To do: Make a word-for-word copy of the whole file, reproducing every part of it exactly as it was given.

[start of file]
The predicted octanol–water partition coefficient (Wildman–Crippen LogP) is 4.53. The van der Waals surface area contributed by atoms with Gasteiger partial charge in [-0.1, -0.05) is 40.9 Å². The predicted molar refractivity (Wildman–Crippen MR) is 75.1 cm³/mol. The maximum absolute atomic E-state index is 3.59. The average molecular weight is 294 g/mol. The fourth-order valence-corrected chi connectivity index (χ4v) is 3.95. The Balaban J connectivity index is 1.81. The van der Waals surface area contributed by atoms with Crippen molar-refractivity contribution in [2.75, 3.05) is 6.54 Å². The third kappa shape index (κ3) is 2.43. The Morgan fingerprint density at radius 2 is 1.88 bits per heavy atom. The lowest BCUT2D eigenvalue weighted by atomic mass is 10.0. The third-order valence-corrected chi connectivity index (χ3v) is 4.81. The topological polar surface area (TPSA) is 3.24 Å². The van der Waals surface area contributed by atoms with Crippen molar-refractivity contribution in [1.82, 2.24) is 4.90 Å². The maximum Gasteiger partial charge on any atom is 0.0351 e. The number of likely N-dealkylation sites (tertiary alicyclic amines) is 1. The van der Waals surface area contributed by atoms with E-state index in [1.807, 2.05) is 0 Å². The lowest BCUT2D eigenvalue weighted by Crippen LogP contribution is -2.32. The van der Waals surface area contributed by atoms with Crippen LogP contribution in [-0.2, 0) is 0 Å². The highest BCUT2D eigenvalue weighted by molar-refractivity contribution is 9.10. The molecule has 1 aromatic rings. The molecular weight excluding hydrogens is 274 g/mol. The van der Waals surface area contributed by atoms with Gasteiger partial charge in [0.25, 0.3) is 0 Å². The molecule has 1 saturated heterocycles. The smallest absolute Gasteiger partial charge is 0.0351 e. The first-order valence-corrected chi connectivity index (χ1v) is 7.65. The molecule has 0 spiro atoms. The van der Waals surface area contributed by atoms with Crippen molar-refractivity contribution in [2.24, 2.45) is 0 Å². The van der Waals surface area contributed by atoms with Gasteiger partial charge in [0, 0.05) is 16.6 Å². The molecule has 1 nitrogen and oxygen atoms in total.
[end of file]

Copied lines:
The predicted octanol–water partition coefficient (Wildman–Crippen LogP) is 4.53. The van der Waals surface area contributed by atoms with Gasteiger partial charge in [-0.1, -0.05) is 40.9 Å². The predicted molar refractivity (Wildman–Crippen MR) is 75.1 cm³/mol. The maximum absolute atomic E-state index is 3.59. The average molecular weight is 294 g/mol. The fourth-order valence-corrected chi connectivity index (χ4v) is 3.95. The Balaban J connectivity index is 1.81. The van der Waals surface area contributed by atoms with Crippen molar-refractivity contribution in [2.75, 3.05) is 6.54 Å². The third kappa shape index (κ3) is 2.43. The Morgan fingerprint density at radius 2 is 1.88 bits per heavy atom. The lowest BCUT2D eigenvalue weighted by atomic mass is 10.0. The third-order valence-corrected chi connectivity index (χ3v) is 4.81. The topological polar surface area (TPSA) is 3.24 Å². The van der Waals surface area contributed by atoms with Crippen molar-refractivity contribution in [1.82, 2.24) is 4.90 Å². The maximum Gasteiger partial charge on any atom is 0.0351 e. The number of likely N-dealkylation sites (tertiary alicyclic amines) is 1. The van der Waals surface area contributed by atoms with E-state index in [1.807, 2.05) is 0 Å². The lowest BCUT2D eigenvalue weighted by Crippen LogP contribution is -2.32. The van der Waals surface area contributed by atoms with Crippen LogP contribution in [-0.2, 0) is 0 Å². The highest BCUT2D eigenvalue weighted by molar-refractivity contribution is 9.10. The molecule has 1 aromatic rings. The molecular weight excluding hydrogens is 274 g/mol. The van der Waals surface area contributed by atoms with Gasteiger partial charge in [0.25, 0.3) is 0 Å². The molecule has 1 saturated heterocycles. The smallest absolute Gasteiger partial charge is 0.0351 e. The first-order valence-corrected chi connectivity index (χ1v) is 7.65. The molecule has 0 spiro atoms. The van der Waals surface area contributed by atoms with Crippen molar-refractivity contribution in [2.24, 2.45) is 0 Å². The van der Waals surface area contributed by atoms with Gasteiger partial charge in [0, 0.05) is 16.6 Å². The molecule has 1 nitrogen and oxygen atoms in total.